Many investors define successful investing as beating the market average over the long term. But if you try your hand at stock picking, your risk returning less than the market. We regret to report that long term CatchMark Timber Trust, Inc. (NYSE:CTT) shareholders have had that experience, with the share price dropping 24% in three years, versus a market return of about 54%. There was little comfort for shareholders in the last week as the price declined a further 3.8%.
Check out our latest analysis for CatchMark Timber Trust
Because CatchMark Timber Trust made a loss in the last twelve months, we think the market is probably more focussed on revenue and revenue growth, at least for now. Generally speaking, companies without profits are expected to grow revenue every year, and at a good clip. As you can imagine, fast revenue growth, when maintained, often leads to fast profit growth.
In the last three years, CatchMark Timber Trust saw its revenue grow by 5.6% per year, compound. Given it’s losing money in pursuit of growth, we are not really impressed with that. The stock dropped 7% during that time. Shareholders will probably be hoping growth picks up soon. But the real upside for shareholders will be if the company can start generating profits.
The company’s revenue and earnings (over time) are depicted in the image below (click to see the exact numbers).
You can see how its balance sheet has strengthened (or weakened) over time in this free interactive graphic.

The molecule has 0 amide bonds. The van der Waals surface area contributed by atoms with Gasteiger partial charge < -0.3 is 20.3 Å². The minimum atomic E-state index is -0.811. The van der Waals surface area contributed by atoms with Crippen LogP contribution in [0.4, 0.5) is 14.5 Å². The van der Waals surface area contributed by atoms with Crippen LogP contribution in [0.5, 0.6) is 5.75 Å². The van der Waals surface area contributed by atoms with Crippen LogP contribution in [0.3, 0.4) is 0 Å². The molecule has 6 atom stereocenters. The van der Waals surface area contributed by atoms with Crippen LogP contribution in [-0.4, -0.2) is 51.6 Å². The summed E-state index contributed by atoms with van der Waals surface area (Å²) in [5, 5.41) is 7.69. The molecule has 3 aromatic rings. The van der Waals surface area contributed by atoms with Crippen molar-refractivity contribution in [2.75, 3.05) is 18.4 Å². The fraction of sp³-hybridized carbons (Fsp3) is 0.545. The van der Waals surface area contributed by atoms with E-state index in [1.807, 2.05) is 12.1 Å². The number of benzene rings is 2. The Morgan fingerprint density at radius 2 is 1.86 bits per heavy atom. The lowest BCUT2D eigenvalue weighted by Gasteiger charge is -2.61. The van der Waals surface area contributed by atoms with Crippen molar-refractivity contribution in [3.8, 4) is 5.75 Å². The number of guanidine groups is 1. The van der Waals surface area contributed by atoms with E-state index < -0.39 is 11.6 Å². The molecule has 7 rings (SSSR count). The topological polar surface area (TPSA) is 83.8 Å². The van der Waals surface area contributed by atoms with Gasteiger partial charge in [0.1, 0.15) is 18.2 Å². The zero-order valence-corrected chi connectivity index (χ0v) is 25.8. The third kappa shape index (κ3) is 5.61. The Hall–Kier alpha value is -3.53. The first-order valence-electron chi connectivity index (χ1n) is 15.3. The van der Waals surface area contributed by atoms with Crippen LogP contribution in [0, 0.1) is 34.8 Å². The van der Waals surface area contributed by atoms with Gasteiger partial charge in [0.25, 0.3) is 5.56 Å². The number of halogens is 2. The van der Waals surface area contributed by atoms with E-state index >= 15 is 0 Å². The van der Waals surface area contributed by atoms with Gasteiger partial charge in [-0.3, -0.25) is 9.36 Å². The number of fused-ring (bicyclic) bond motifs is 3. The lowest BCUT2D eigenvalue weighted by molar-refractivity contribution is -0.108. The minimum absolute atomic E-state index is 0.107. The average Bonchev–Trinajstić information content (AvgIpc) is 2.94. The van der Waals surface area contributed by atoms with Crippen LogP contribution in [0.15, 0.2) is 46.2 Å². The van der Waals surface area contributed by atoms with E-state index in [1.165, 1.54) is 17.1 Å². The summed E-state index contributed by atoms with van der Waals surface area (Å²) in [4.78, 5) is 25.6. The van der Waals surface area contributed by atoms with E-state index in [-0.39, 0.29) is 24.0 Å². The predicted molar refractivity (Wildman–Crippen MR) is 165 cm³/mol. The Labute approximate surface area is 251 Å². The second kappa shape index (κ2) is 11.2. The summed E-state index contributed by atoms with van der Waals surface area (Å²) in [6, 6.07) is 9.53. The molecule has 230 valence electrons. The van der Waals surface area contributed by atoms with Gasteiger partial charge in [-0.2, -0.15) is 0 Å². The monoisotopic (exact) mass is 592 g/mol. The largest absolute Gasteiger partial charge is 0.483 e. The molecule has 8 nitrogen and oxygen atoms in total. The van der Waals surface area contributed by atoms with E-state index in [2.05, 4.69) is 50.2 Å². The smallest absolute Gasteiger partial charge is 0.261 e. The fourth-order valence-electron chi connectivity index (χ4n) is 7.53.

What About Dividends?
As well as measuring the share price return, investors should also consider the total shareholder return (TSR). Whereas the share price return only reflects the change in the share price, the TSR includes the value of dividends (assuming they were reinvested) and the benefit of any discounted capital raising or spin-off. It’s fair to say that the TSR gives a more complete picture for stocks that pay a dividend. In the case of CatchMark Timber Trust, it has a TSR of -11% for the last 3 years. That exceeds its share price return that we previously mentioned. The dividends paid by the company have thusly boosted the total shareholder return.
A Different Perspective
While the broader market gained around 26% in the last year, CatchMark Timber Trust shareholders lost 4.0% (even including dividends). However, keep in mind that even the best stocks will sometimes underperform the market over a twelve month period. Longer term investors wouldn’t be so upset, since they would have made 3%, each year, over five years. It could be that the recent sell-off is an opportunity, so it may be worth checking the fundamental data for signs of a long term growth trend. I find it very interesting to look at share price over the long term as a proxy for business performance. But to truly gain insight, we need to consider other information, too. To that end, you should be aware of the 2 warning signs we’ve spotted with CatchMark Timber Trust .
If you are like me, then you will not want to miss this free list of growing companies that insiders are buying.
Please note, the market returns quoted in this article reflect the market weighted average returns of stocks that currently trade on US exchanges.
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This article by Simply Wall St is general in nature. It does not constitute a recommendation to buy or sell any stock, and does not take account of your objectives, or your financial situation. We aim to bring you long-term focused analysis driven by fundamental data. Note that our analysis may not factor in the latest price-sensitive company announcements or qualitative material. Simply Wall St has no position in any stocks mentioned.
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